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ARS Home » Plains Area » Fort Collins, Colorado » Center for Agricultural Resources Research » Soil Management and Sugarbeet Research » Research » Research Project #430921

Research Project: Screening Wild Populations of Beta vulgaris ssp. maritima, an Important Genetic Resource for Enhancing Beet Production in the United States

Location: Soil Management and Sugarbeet Research

Project Number: 3012-21220-010-03-N
Project Type: Non-Funded Cooperative Agreement

Start Date: Jul 1, 2016
End Date: Jun 30, 2021

Increase collaboration with the University of Padova in developing a program to better characterize the genetic diversity of sea beet and discover novel sources of disease resistance in wild populations of sea beet, which is the most important genetic resource for enhancing beet production. Sea beet grows wild along the Adriatic Coast and has been studied by the University of Padova for over 100 years. We will 1) identify populations to screen for disease resistance, 2) use markers to locate novel sources of disease resistance, 3) discover the genetic and genomic basis for these traits, and 4) incorporate them into publically available sugar beet germplasm.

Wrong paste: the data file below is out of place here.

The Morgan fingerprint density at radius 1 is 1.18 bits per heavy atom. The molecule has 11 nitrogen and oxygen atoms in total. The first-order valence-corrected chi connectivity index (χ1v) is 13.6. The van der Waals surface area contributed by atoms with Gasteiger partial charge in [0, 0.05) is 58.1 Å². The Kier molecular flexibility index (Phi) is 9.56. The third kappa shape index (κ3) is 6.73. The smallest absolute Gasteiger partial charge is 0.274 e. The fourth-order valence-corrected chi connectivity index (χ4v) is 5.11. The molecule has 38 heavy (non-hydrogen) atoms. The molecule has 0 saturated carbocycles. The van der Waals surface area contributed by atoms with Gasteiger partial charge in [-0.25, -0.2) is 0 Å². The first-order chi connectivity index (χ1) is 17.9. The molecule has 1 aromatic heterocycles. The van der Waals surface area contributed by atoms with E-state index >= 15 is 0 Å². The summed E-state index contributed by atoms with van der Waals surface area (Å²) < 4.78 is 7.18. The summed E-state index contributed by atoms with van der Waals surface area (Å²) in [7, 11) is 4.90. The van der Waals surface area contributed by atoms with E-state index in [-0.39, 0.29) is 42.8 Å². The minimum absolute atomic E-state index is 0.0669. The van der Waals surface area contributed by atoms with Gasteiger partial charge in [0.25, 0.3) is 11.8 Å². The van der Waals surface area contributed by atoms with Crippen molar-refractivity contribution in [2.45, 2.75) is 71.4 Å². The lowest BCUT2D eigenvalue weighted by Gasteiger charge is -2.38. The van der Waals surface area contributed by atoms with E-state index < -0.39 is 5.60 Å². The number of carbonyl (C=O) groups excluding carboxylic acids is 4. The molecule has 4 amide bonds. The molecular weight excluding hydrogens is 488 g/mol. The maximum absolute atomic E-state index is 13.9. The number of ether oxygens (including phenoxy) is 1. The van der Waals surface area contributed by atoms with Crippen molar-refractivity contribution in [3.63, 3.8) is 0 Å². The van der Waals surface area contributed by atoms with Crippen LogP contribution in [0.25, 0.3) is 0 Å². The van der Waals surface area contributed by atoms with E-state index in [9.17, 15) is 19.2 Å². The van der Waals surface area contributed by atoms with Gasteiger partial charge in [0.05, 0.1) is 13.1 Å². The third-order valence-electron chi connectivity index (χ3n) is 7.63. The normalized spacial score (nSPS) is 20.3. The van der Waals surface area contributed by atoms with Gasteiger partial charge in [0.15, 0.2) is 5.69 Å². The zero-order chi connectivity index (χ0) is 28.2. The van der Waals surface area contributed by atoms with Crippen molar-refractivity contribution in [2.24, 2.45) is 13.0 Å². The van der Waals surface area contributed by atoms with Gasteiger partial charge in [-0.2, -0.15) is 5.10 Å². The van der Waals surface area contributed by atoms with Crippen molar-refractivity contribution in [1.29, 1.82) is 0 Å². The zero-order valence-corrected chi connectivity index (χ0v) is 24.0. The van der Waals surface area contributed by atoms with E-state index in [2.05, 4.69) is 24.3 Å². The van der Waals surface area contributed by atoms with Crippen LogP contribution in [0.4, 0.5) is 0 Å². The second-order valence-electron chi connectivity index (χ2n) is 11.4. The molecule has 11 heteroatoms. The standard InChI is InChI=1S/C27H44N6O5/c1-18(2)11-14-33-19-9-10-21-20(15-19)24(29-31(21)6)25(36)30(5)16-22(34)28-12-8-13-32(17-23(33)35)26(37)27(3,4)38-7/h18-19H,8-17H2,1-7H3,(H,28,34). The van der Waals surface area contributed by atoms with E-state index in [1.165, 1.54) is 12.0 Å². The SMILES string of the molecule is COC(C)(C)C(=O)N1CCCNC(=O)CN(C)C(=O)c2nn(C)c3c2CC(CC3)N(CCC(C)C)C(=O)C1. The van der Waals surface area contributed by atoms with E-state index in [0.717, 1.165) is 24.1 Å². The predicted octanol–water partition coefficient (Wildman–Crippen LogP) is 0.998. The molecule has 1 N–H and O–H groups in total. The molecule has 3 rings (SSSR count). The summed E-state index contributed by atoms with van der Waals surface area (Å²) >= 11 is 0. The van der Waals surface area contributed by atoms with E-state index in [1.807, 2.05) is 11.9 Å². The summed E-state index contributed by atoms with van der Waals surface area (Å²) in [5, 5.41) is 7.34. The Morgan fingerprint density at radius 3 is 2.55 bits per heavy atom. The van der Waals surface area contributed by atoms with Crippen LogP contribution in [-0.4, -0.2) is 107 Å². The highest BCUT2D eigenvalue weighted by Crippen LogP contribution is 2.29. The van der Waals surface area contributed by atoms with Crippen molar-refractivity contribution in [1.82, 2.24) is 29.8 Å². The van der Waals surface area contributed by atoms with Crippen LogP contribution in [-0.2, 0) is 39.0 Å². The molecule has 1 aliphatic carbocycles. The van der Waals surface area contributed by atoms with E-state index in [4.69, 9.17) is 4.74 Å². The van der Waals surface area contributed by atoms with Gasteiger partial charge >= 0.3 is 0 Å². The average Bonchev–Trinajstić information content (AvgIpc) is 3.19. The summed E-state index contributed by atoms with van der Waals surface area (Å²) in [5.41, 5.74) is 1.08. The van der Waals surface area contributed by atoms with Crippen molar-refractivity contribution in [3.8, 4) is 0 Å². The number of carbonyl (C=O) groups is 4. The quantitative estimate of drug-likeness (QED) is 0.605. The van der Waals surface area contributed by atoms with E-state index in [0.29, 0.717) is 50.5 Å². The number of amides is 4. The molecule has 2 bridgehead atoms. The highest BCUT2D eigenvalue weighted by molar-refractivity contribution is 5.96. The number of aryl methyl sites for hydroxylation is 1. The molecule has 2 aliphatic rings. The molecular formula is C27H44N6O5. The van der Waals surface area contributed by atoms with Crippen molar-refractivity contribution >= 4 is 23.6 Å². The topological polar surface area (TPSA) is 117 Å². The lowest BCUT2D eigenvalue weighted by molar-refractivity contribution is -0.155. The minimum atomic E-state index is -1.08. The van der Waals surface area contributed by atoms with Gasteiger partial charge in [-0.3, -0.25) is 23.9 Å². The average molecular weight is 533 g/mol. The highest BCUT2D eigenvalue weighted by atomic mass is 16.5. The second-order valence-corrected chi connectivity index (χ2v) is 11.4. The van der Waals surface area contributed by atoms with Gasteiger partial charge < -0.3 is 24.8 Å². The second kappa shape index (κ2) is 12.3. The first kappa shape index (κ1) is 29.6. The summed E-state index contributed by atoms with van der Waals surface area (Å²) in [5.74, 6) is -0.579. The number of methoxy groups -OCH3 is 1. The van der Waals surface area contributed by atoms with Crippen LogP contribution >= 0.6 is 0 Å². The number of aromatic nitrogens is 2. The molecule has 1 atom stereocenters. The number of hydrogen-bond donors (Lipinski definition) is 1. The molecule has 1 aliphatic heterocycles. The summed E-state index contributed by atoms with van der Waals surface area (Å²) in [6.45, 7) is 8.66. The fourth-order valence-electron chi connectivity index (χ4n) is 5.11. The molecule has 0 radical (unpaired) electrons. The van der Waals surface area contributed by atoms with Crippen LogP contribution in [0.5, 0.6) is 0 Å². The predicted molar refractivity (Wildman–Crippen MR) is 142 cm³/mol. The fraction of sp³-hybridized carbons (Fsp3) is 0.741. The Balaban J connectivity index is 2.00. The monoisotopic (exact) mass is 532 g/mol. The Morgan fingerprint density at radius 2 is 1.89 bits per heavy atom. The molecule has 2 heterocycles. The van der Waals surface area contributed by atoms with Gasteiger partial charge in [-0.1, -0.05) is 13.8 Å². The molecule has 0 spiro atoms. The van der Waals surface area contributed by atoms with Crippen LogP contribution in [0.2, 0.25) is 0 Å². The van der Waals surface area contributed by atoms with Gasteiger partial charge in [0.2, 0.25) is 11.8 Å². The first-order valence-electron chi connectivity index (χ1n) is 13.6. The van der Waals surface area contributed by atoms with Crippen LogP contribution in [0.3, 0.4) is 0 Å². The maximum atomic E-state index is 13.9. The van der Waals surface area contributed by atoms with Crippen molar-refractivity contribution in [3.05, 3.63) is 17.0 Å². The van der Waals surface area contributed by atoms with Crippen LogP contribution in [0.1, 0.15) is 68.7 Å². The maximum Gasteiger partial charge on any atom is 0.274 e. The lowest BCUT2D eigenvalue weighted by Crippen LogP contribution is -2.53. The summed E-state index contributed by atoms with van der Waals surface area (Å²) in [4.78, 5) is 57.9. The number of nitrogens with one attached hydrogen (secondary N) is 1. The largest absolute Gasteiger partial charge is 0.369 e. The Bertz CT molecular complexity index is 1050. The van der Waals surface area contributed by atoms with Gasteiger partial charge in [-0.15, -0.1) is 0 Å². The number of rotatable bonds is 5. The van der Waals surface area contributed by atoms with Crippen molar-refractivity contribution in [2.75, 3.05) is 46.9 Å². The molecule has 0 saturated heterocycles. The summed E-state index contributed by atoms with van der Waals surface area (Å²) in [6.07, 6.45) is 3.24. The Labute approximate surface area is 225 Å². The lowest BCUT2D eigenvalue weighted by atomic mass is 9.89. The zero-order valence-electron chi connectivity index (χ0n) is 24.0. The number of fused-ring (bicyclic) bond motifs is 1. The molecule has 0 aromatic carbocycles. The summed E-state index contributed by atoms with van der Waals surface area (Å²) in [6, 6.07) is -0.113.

The USDA-ARS NPGS has an extensive collection of sea beet (Beta vulgaris subspecies maritima) but not from the Adriatic coast of Italy. Collaborative efforts with a world expert in the life history of sea beet (Beta vulgaris subspecies maritima) and world-class molecular biologist have been initiated. We would work together to identify areas where NPGS collectors have collected sea beet germplasm, areas where the Italian researchers have collected sea beet germplasm, and jointly screen for disease resistance to important sugar beet diseases. SNP markers associated with the disease resistance characteristics would be identified. Using molecular marker assisted selection these traits in sea beet would introgressed into cultivated sugar beet using traditional hybridization techniques. Germplasm with enhanced disease resistance, containing novel sources of resistance, and linked molecular markers will be developed and released to commercial breeders.